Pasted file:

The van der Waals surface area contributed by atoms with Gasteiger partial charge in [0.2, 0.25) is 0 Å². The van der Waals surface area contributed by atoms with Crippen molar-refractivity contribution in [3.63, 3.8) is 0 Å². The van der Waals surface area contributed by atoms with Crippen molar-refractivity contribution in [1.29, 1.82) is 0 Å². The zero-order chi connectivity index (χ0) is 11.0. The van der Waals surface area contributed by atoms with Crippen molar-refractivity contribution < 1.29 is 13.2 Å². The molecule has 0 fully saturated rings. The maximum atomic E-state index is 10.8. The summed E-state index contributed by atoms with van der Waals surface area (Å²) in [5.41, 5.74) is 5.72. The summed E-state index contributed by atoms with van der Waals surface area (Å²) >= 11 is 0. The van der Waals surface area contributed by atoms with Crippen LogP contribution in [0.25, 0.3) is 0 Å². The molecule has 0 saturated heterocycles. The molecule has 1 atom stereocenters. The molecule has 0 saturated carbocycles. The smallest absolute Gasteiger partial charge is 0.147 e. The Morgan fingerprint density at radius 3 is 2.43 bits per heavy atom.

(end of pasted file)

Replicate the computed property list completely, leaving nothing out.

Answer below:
The van der Waals surface area contributed by atoms with Gasteiger partial charge in [0.2, 0.25) is 0 Å². The van der Waals surface area contributed by atoms with Crippen molar-refractivity contribution in [3.63, 3.8) is 0 Å². The van der Waals surface area contributed by atoms with Crippen molar-refractivity contribution in [1.29, 1.82) is 0 Å². The zero-order chi connectivity index (χ0) is 11.0. The van der Waals surface area contributed by atoms with Crippen molar-refractivity contribution < 1.29 is 13.2 Å². The molecule has 0 fully saturated rings. The maximum atomic E-state index is 10.8. The summed E-state index contributed by atoms with van der Waals surface area (Å²) in [5.41, 5.74) is 5.72. The summed E-state index contributed by atoms with van der Waals surface area (Å²) >= 11 is 0. The van der Waals surface area contributed by atoms with Crippen LogP contribution in [0.25, 0.3) is 0 Å². The molecule has 0 saturated heterocycles. The molecule has 1 atom stereocenters. The molecule has 0 saturated carbocycles. The smallest absolute Gasteiger partial charge is 0.147 e. The Morgan fingerprint density at radius 3 is 2.43 bits per heavy atom.